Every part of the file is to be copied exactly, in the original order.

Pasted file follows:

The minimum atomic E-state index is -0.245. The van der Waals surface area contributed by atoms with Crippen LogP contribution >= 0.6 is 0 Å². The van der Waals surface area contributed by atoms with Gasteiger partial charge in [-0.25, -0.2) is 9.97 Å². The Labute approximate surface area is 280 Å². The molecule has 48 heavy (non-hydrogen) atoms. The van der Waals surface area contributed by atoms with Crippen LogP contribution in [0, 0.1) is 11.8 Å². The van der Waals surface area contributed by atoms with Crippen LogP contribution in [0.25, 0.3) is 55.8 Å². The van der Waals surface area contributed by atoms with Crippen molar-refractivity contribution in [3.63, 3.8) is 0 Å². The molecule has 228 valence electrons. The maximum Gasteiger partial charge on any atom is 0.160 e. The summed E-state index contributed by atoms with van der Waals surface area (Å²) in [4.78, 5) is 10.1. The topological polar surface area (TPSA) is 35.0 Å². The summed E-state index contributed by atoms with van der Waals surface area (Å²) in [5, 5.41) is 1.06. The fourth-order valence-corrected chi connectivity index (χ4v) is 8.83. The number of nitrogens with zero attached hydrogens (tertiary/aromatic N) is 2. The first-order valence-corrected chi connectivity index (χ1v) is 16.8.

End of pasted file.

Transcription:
The minimum atomic E-state index is -0.245. The van der Waals surface area contributed by atoms with Crippen LogP contribution >= 0.6 is 0 Å². The van der Waals surface area contributed by atoms with Gasteiger partial charge in [-0.25, -0.2) is 9.97 Å². The Labute approximate surface area is 280 Å². The molecule has 48 heavy (non-hydrogen) atoms. The van der Waals surface area contributed by atoms with Crippen LogP contribution in [0, 0.1) is 11.8 Å². The van der Waals surface area contributed by atoms with Crippen LogP contribution in [0.25, 0.3) is 55.8 Å². The van der Waals surface area contributed by atoms with Crippen molar-refractivity contribution in [3.63, 3.8) is 0 Å². The molecule has 228 valence electrons. The maximum Gasteiger partial charge on any atom is 0.160 e. The summed E-state index contributed by atoms with van der Waals surface area (Å²) in [4.78, 5) is 10.1. The topological polar surface area (TPSA) is 35.0 Å². The summed E-state index contributed by atoms with van der Waals surface area (Å²) in [5, 5.41) is 1.06. The fourth-order valence-corrected chi connectivity index (χ4v) is 8.83. The number of nitrogens with zero attached hydrogens (tertiary/aromatic N) is 2. The first-order valence-corrected chi connectivity index (χ1v) is 16.8.